They're lawyers. They'd have the gall to shoot your mother, have sexual intercourse with her corpse, chop off her ears and send them to you along with an invoice for services rendered.

Well, let's not throw the baby out with the bathwater. Not all lawyers want to have sex with your mother, alive or otherwise. But yeah ... the RIAA's brand of law is pretty much in the gutter.

Re:Why is this news... (3, Insightful)

david.emery (127135) | about 6 years ago | (#25392333)

... Not all lawyers want to have sex with your mother, alive or otherwise.

I'm not convinced. I believe the current approach in legal training and education is that -anything- in support of the client's position is permissable. And frankly that approach is equally applicable in politics these days (not a surprise when the majority of politicians are lawyers.)

On both sides of the case I've been involved with, I've seen the lawyers say outrageous things, because there's NO CONSEQUENCES for doing so.

dave

p.s. tell your mother I'm sorry :-)

Re:Why is this news... (0)

Anonymous Coward | about 6 years ago | (#25393471)

Hah I've seen her in broad daylight, you're the one that's sorry.

Re:Why is this news... (4, Insightful)

Anonymous Coward | about 6 years ago | (#25393927)

With all due respect, what is your experience with "the current approach?" How many lawyers do you personally know?

I ask because I'm a lawyer and while I do represent my client as zealously as I can, I am bound by ethical and personal standards that I cannot, and will not breach. And I feel 99% of the people I work with are the same.

What actual experience do you have with "legal training and education" that prompted your theory?

Re:Why is this news... (1)

Fluffeh (1273756) | about 6 years ago | (#25392863)

Indeed. Some are all about the fathers instead.

Re:Why is this news... (5, Funny)

Shikaku (1129753) | about 6 years ago | (#25391959)

HEY!

My dad's a lawyer and my mom's dead..... Oh.

Re:Why is this news... (5, Funny)

Pervaricator General (1364535) | about 6 years ago | (#25392031)

That explains why "Umbrella Corporation" is on your birth certificate...

Re:Why is this news... (3, Funny)

Anonymous Coward | about 6 years ago | (#25393161)

So how much was the bill?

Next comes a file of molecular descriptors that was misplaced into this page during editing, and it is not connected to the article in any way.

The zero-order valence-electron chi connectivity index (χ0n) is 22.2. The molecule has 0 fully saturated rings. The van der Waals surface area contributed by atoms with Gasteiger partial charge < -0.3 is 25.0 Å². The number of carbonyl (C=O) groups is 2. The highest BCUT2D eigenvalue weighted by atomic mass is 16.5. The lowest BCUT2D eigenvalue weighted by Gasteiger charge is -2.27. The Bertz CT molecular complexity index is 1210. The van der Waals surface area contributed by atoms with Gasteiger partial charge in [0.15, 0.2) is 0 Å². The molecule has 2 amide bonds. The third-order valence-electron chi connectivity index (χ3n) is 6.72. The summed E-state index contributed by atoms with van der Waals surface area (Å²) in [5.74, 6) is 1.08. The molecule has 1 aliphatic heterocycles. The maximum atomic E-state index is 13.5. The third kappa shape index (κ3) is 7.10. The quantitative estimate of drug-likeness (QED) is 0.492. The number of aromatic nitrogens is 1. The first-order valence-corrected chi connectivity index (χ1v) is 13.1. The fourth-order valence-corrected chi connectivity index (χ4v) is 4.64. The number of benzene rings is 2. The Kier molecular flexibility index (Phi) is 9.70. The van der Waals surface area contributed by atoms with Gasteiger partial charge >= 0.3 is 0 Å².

Re:Why is this news... (1)

funkatron (912521) | about 6 years ago | (#25392257)

They're lawyers. They'd have the gall to shoot your mother, have sexual intercourse with her corpse, chop off her ears and send them to you along with an invoice for services rendered.

How much?

Re:Why is this news... (2, Informative)

maglor_83 (856254) | about 6 years ago | (#25392513)

$222K for the murder, $222K for the necrophilia, $222K for the dismemberment, $222K for the invoice, and $222K for postage and handling.

So $1,110,000.00

Re:Why is this news... (2, Funny)

Anonymous Coward | about 6 years ago | (#25393955)

Wow thats over 100 MP3s

Re:Why is this news... (0)

Anonymous Coward | about 6 years ago | (#25393957)

$222K for the murder, $222K for the necrophilia, $222K for the dismemberment, $222K for the invoice, and $222K for postage and handling.

So $1,110,000.00

Having a partner that doesn't talk during sex: priceless

Re: gall (0)

Anonymous Coward | about 6 years ago | (#25393617)

Plus postage.

Re:Why is this news... (5, Informative)

Anonymous Coward | about 6 years ago | (#25391829)

Not so much. You should see the sorts of motions that are filed on a daily basis. If their attorneys did not file for such appeal, its not only bad strategy but missing such opportunities is the foundation of malpractice. That being said, the appellate courts have a rule (FRAP 37) that grants the courts power to sanction attorneys for frivolous appeals. Up to the point of FRAP 37 sanctions, it is normal to file as many motions as one has time to in major cases.

Further - exhaustive motion practice is a legitimate strategy where Repeat Players (RIAA is regularly involved in litigation, and needs to be careful to "control" precedent) are up against One-Shot players (individuals who will only be involved in this sort of litigation once). The Repeat Player has extra incentive to invest in the litigation, and may overwhelm the incentive the One-Shot player has. It is for this reason that sanctions exist - courts may order attorney's fees awarded to a winning party where the losing party's conduct was vexatious or in bad faith.